Understanding bias in recruitment AI
What is bias and why is it a problem?
The process of recruitment strives to find the perfect candidate for an employment position. Ideally the candidate should fulfill all required criteria to be able to execute the job as well as possible.
However, in reality human judgment tends to be less objective. In practice factors that are not necessary to execute the job satisfactorily will play a role in the selection process. For example, recruiters may take ethnicity, gender, familiar education institutions or companies into account when making such a decision, often without them even realizing it. The recruiter is in most cases not even aware of this effect. This is called ‘unconscious bias’.
Numerous studies have confirmed that in HR, unconscious bias is a significant factor in causing unfair distribution of opportunities and decreasing diversity on the labour market.
At Textkernel, we are dedicated to championing responsible AI in recruitment, placing a premium on ethical practices and inclusivity to pave the way for a brighter, more equitable future.
MITIGATING BIAS AND ENSURING RESPONSIBLE AI
Using AI can be a double-edged sword. It can cause harm when used carelessly, but it can equally promote fairness and reduce bias when employed responsibly – which is crucial to ensuring ethical outcomes.
Bias in AI systems
MITIGATING BIAS AND ENSURING RESPONSIBLE AI
Just like a recruiter; Artificial Intelligence (AI) recruitment software can have biases. To understand how that happens we need to understand on a very high level how AI systems work. Don’t worry, we’ll also explain how Textkernel prevents biases appearing in their AI systems, and how our AI systems can increase fairness and diversity in your recruitment process.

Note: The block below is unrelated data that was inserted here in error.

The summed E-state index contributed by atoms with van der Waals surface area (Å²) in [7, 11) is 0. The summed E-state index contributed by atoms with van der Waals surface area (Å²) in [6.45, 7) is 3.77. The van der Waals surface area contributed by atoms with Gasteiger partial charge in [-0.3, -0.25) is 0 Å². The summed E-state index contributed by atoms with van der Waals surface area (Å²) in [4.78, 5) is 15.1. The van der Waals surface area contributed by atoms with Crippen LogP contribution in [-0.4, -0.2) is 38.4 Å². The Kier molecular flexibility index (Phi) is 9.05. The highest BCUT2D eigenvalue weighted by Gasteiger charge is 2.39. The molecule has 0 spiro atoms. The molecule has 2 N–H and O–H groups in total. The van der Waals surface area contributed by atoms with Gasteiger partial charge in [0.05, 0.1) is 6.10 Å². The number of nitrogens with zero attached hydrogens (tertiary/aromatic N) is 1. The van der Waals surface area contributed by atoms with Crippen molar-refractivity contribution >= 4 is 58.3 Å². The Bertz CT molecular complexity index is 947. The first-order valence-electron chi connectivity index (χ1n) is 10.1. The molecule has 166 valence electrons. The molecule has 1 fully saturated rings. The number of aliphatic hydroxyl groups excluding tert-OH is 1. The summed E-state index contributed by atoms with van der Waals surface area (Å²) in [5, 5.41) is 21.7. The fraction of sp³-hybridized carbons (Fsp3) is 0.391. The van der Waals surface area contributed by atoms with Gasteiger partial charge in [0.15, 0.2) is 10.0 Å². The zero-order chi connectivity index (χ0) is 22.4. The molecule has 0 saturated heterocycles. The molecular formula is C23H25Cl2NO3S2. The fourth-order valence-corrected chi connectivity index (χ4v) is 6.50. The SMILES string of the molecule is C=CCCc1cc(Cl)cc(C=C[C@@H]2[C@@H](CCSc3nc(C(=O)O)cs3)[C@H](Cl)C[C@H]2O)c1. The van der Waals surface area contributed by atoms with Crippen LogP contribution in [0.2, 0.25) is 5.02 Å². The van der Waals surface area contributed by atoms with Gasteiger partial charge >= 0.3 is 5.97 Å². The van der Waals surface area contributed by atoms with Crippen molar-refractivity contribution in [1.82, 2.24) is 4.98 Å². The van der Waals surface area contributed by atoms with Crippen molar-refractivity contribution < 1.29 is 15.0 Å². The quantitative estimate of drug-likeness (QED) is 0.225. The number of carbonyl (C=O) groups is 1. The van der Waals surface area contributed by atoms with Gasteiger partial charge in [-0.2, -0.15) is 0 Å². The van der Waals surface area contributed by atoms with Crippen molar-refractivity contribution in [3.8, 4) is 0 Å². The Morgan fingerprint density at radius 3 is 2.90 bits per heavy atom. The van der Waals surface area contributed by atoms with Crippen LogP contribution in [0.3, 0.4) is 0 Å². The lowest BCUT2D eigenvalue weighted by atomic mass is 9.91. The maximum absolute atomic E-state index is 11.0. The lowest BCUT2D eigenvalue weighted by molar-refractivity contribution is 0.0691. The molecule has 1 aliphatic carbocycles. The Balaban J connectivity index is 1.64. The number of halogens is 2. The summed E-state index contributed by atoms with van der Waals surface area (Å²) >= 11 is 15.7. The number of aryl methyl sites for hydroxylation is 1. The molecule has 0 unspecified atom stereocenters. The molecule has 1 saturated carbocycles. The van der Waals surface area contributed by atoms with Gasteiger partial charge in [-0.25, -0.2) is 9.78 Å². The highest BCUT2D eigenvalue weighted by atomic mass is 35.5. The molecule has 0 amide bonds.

Bias in AI systems
Understanding the Learning Process of AI Systems in Recruitment
AI systems are learning systems. They are ‘taught’ to make a prediction based on training data.
For example, an AI system can learn to predict which candidates might be suitable for a job, based on previous hiring decisions made by recruiters. The system may learn that if a candidate mentions experience with programming languages, that person may be suitable for a software engineer job. After all, in the past successful candidates for software engineer jobs will have had experience with programming languages.
Bias in AI System
Gender Disparities and Unconscious Bias in Tech Recruitment
However, male employees are simply more common in the tech industry than female employees. Combine this with a possible unconscious bias of tech recruiters to slightly favor male candidates, and this may lead to an overrepresentation of successful male candidates in the historical data from which the AI system learns. As a result, such an AI system may wrongly learn that male candidates are more suitable for engineering jobs, and therefore disadvantage female candidates!
AI’s complexity makes it nearly impossible to fully eliminate biases
Even simply withholding any gender information from the document is not enough when training the AI system. These systems are so powerful that they will pick up other unforeseen subtle signals to reconstruct the gender information. For example, an algorithm will still infer the candidate’s gender from phrases in the CV (like “women’s chess club captain”). Armed with this inferred gender, the algorithm would still perpetuate the bias from its training data. Without the proper tools and processes in place, the developers of the AI system would not even realize that their system is now enforcing and even amplifying an existing bias
The latest generation of AI algorithms (Deep Neural Networks) is mathematically so complex that it is impossible to completely detect and remove these biases in the current state of technology.